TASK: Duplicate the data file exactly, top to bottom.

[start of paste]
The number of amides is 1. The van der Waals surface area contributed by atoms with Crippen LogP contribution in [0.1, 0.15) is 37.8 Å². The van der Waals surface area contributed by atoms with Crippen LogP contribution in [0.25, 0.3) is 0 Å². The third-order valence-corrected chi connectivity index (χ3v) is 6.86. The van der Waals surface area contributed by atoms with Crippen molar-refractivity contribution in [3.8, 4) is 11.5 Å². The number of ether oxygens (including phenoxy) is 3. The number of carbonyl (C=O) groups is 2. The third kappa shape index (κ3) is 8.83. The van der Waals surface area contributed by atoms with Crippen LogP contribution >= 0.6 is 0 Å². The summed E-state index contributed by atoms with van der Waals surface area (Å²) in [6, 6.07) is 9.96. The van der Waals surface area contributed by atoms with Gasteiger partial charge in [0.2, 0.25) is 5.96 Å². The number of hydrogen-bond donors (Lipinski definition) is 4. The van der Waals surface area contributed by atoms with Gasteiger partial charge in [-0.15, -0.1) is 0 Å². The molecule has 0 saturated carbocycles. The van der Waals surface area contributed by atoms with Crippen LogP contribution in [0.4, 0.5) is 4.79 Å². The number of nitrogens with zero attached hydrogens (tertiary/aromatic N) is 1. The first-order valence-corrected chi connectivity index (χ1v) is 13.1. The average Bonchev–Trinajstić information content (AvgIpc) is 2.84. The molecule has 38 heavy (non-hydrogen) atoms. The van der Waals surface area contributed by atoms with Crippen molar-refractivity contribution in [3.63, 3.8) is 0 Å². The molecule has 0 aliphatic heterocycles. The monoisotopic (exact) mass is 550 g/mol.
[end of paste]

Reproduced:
The number of amides is 1. The van der Waals surface area contributed by atoms with Crippen LogP contribution in [0.1, 0.15) is 37.8 Å². The van der Waals surface area contributed by atoms with Crippen LogP contribution in [0.25, 0.3) is 0 Å². The third-order valence-corrected chi connectivity index (χ3v) is 6.86. The van der Waals surface area contributed by atoms with Crippen molar-refractivity contribution in [3.8, 4) is 11.5 Å². The number of ether oxygens (including phenoxy) is 3. The number of carbonyl (C=O) groups is 2. The third kappa shape index (κ3) is 8.83. The van der Waals surface area contributed by atoms with Crippen LogP contribution >= 0.6 is 0 Å². The summed E-state index contributed by atoms with van der Waals surface area (Å²) in [6, 6.07) is 9.96. The van der Waals surface area contributed by atoms with Gasteiger partial charge in [0.2, 0.25) is 5.96 Å². The number of hydrogen-bond donors (Lipinski definition) is 4. The van der Waals surface area contributed by atoms with Gasteiger partial charge in [-0.15, -0.1) is 0 Å². The molecule has 0 saturated carbocycles. The van der Waals surface area contributed by atoms with Crippen LogP contribution in [0.4, 0.5) is 4.79 Å². The number of nitrogens with zero attached hydrogens (tertiary/aromatic N) is 1. The first-order valence-corrected chi connectivity index (χ1v) is 13.1. The average Bonchev–Trinajstić information content (AvgIpc) is 2.84. The molecule has 38 heavy (non-hydrogen) atoms. The van der Waals surface area contributed by atoms with Crippen molar-refractivity contribution in [3.63, 3.8) is 0 Å². The molecule has 0 aliphatic heterocycles. The monoisotopic (exact) mass is 550 g/mol.